Few Lame Ducks or Placeholders: A Study of the Interim Ranks


Interim superintendent appointments are on the rise nationwide and so is the length of their tenures.

Those were among the major findings in a recent study of interim school district leadership that I completed for a doctorate in educational policy and leadership at Ohio State University. Through the use of a case study in a suburban Midwest school district, I examined the role of the interim superintendent as a decision maker or a placeholder.

No other in-depth studies have specifically targeted the unique nature of the interim superintendency.

Long-Term Decisions

The conditions facing the superintendency that have contributed to this emerging phenomenon are quite well known: higher turnover rates, lessening job appeal, a shrinking pool of candidates, more protracted superintendent searches led by professional firms and the economic, political and social stresses inherent in public school leadership today.

Because of these dynamics, an interim superintendent’s tenure often is not a lame-duck administration. Rather, more interim superintendents are serving longer and they are faced with leading the school districts through flux and change. Interim superintendents are making decisions that often, by necessity, have long-term impact on the course and direction of the district.

According to AASA Executive Director Paul Houston, roughly 15 percent of the nation’s school districts at any one time are led by acting or interim superintendents. Since 1994, the Jackson, Miss., schools have had three superintendents, two of whom have been interim appointees. During its full-year superintendent search, the New Orleans Public Schools went through three interim superintendents. Dayton, Ohio, has had an interim superintendent serving under a month-to-month contract. As of mid-January, several of the nation’s biggest systems, including New York, Los Angeles, San Francisco and Detroit, were scrambling to fill superintendencies, and in the transition, their school boards appointed interim leaders.

Various Types
My research identified four types of interim superintendents.

* Type I: This is the interim superintendent who desires the superintendent position as evidenced by submission of an application for the position, is considered for the position of superintendent as evidenced by interviews with the district’s selection committee and is appointed to the position directly after serving as the district’s interim superintendent.

* Type II: This is the interim superintendent who desires the permanent appointment and is considered for the position, but is not appointed to the position after serving as interim.

*Type III: This is the interim who desires the superintendent position and applies for the position, but is not offered an interview with the selection committee and is not selected.

* Type IV: This is the interim superintendent who only plans to serve as interim and has no desire for the full-time appointment. The individual does not apply, is not interviewed and is not appointed to the permanent post.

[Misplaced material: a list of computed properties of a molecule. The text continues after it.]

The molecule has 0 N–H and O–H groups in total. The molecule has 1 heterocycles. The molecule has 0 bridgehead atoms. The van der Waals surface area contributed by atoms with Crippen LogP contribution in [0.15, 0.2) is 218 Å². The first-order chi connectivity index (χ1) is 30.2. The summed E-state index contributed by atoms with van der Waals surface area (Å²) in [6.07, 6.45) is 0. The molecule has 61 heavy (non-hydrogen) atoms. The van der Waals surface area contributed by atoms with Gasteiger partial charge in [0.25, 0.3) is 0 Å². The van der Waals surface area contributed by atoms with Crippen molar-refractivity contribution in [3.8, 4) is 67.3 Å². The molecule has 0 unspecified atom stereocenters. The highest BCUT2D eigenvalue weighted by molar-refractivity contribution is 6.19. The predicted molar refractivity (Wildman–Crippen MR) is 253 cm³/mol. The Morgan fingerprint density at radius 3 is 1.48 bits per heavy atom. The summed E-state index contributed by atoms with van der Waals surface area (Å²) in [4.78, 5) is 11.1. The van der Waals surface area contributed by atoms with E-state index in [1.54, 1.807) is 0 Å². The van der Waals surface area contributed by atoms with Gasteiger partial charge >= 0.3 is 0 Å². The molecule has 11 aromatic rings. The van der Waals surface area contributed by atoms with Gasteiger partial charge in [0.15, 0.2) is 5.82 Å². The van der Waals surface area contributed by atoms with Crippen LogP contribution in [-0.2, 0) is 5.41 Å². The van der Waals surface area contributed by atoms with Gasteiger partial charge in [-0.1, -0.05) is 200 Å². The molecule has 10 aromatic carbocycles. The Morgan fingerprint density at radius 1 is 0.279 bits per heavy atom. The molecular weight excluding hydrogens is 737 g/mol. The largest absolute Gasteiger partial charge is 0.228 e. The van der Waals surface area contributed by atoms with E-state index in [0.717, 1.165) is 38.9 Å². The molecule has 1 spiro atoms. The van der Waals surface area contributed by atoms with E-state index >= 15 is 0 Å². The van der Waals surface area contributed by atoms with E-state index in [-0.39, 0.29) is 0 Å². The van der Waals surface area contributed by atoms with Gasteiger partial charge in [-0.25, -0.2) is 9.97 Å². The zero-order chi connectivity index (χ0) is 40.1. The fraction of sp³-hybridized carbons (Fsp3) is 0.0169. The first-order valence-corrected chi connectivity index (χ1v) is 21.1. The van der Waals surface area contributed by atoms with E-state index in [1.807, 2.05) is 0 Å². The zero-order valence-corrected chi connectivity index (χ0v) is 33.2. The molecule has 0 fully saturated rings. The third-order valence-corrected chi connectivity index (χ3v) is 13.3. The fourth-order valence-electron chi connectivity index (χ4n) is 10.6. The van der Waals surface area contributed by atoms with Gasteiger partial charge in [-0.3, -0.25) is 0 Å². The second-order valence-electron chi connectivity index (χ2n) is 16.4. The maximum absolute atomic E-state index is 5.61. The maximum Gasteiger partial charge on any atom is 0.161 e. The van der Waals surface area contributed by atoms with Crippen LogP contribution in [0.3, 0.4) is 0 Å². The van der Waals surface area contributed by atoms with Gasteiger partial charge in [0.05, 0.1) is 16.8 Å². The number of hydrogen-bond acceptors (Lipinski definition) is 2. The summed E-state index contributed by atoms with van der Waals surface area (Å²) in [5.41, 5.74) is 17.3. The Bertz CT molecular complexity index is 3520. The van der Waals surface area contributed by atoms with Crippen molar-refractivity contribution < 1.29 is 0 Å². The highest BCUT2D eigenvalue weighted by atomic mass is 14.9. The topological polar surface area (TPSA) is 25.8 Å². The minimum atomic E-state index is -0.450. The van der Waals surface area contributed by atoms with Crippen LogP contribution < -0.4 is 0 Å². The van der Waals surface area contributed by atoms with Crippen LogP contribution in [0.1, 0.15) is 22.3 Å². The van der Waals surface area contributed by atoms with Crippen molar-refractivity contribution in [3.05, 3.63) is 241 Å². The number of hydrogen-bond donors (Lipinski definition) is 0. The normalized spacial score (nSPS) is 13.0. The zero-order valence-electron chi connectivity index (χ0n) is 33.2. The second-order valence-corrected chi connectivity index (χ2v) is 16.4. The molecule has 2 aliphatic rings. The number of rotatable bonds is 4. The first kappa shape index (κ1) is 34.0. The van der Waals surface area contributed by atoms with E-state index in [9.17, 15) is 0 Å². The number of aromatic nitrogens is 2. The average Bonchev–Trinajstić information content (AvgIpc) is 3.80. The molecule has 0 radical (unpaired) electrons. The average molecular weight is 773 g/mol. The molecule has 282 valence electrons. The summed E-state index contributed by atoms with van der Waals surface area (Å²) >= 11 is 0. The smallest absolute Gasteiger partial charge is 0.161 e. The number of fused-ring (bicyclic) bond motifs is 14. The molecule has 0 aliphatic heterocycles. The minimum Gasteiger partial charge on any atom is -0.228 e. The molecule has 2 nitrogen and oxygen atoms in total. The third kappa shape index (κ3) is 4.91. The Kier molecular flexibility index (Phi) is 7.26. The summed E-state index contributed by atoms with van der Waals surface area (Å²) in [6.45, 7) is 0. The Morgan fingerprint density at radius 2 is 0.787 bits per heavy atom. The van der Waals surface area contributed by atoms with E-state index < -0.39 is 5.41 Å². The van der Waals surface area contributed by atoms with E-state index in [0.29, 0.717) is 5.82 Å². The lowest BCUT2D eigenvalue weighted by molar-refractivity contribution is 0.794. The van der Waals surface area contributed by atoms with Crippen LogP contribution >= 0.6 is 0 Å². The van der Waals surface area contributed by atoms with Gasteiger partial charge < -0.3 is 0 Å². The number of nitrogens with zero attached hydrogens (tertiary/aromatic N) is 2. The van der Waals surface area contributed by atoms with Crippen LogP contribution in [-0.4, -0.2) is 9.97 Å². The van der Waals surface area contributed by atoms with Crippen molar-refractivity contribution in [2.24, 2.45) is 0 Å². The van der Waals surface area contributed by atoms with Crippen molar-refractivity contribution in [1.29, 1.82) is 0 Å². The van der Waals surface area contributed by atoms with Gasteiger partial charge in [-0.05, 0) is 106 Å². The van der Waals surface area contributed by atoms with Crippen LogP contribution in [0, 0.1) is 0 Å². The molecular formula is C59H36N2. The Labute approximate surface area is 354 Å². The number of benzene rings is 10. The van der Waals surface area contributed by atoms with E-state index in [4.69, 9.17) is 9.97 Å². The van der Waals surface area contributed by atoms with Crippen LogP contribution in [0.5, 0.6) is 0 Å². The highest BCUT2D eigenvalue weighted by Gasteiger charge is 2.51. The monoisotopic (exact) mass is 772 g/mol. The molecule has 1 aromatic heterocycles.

Inside and Outside
The school board’s interim appointment comes either from inside the current ranks or from outside the district, depending on the immediate needs and circumstances. When an insider is named interim superintendent, she or he is usually one of the three subtypes: a building-level leader, a central-office administrator or a former district superintendent.

A building-level administrator, usually a principal, is someone highly visible and favored in the school district. This administrator may have significant charisma and/or political clout. The central-office administrator is a deputy or assistant superintendent or a director in the district who is viewed by the board of education as capable of leading the school district during an administrative transition period. The former district superintendent (often retired) is a favored superintendent who has served in the district previously.

When an outsider is appointed as interim school chief, she or he is usually one of five types: a professional consultant, a former or retired superintendent, a central-office administrator, a career interim or a university official.

The professional consultant is an individual who has participated in numerous superintendent searches, having served on committees or teams. She or he is thoroughly familiar with the qualifications for and demands of the position. The former or retired superintendent is an experienced school chief who has not worked previously in the district. The central-office administrator is an assistant superintendent or director from another district.

Career interims are veteran administrators who have made a second career out of filling interim positions. They are experts in transitional leadership. As interim superintendents they may be specialists in that they have earned a reputation for handling a particular task well. The university official is typically a professor, dean or president, usually with credentials in education, specifically educational administration.

Leslie Fenwick is a visiting fellow with The Principals’ Center at the Harvard Graduate School of Education, 6 Appian Way, Cambridge, MA. 02138. E-mail: